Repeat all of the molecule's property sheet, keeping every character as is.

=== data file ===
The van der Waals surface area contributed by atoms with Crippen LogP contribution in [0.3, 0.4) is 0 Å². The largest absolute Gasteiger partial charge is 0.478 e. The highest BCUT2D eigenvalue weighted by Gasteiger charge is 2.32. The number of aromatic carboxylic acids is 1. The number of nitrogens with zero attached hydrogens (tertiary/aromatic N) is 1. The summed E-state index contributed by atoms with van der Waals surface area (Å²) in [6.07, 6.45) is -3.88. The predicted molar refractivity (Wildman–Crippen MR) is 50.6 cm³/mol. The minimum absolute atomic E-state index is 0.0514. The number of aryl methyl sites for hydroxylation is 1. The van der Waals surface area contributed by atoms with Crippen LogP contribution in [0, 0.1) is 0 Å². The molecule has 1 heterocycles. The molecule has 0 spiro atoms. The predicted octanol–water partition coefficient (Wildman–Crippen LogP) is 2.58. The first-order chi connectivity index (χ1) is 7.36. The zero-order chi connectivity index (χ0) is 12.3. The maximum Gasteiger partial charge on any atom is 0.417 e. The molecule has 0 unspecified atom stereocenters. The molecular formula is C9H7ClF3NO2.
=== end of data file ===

The van der Waals surface area contributed by atoms with Crippen LogP contribution in [0.3, 0.4) is 0 Å². The largest absolute Gasteiger partial charge is 0.478 e. The highest BCUT2D eigenvalue weighted by Gasteiger charge is 2.32. The number of aromatic carboxylic acids is 1. The number of nitrogens with zero attached hydrogens (tertiary/aromatic N) is 1. The summed E-state index contributed by atoms with van der Waals surface area (Å²) in [6.07, 6.45) is -3.88. The predicted molar refractivity (Wildman–Crippen MR) is 50.6 cm³/mol. The minimum absolute atomic E-state index is 0.0514. The number of aryl methyl sites for hydroxylation is 1. The van der Waals surface area contributed by atoms with Crippen LogP contribution in [0, 0.1) is 0 Å². The molecule has 1 heterocycles. The molecule has 0 spiro atoms. The predicted octanol–water partition coefficient (Wildman–Crippen LogP) is 2.58. The first-order chi connectivity index (χ1) is 7.36. The zero-order chi connectivity index (χ0) is 12.3. The maximum Gasteiger partial charge on any atom is 0.417 e. The molecule has 0 unspecified atom stereocenters. The molecular formula is C9H7ClF3NO2.